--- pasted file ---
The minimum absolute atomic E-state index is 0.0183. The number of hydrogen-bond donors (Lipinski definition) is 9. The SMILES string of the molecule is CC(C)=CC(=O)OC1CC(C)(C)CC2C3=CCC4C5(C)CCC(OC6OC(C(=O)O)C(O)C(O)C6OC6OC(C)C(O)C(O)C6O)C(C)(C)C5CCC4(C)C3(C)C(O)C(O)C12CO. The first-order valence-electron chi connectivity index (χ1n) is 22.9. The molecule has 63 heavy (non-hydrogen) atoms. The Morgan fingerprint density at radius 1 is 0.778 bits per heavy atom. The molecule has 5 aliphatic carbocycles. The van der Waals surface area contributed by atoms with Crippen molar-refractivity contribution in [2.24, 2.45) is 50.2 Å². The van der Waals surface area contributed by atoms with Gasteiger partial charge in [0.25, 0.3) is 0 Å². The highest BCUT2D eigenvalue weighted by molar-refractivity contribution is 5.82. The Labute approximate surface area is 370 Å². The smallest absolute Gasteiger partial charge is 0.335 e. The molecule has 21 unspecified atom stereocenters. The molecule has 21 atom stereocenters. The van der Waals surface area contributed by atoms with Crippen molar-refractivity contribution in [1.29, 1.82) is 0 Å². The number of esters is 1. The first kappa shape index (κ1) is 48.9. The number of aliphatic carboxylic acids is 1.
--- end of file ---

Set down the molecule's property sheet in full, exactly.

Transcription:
The minimum absolute atomic E-state index is 0.0183. The number of hydrogen-bond donors (Lipinski definition) is 9. The SMILES string of the molecule is CC(C)=CC(=O)OC1CC(C)(C)CC2C3=CCC4C5(C)CCC(OC6OC(C(=O)O)C(O)C(O)C6OC6OC(C)C(O)C(O)C6O)C(C)(C)C5CCC4(C)C3(C)C(O)C(O)C12CO. The first-order valence-electron chi connectivity index (χ1n) is 22.9. The molecule has 63 heavy (non-hydrogen) atoms. The Morgan fingerprint density at radius 1 is 0.778 bits per heavy atom. The molecule has 5 aliphatic carbocycles. The van der Waals surface area contributed by atoms with Crippen molar-refractivity contribution in [2.24, 2.45) is 50.2 Å². The van der Waals surface area contributed by atoms with Gasteiger partial charge in [0.25, 0.3) is 0 Å². The highest BCUT2D eigenvalue weighted by molar-refractivity contribution is 5.82. The Labute approximate surface area is 370 Å². The smallest absolute Gasteiger partial charge is 0.335 e. The molecule has 21 unspecified atom stereocenters. The molecule has 21 atom stereocenters. The van der Waals surface area contributed by atoms with Crippen molar-refractivity contribution in [1.29, 1.82) is 0 Å². The number of esters is 1. The first kappa shape index (κ1) is 48.9. The number of aliphatic carboxylic acids is 1.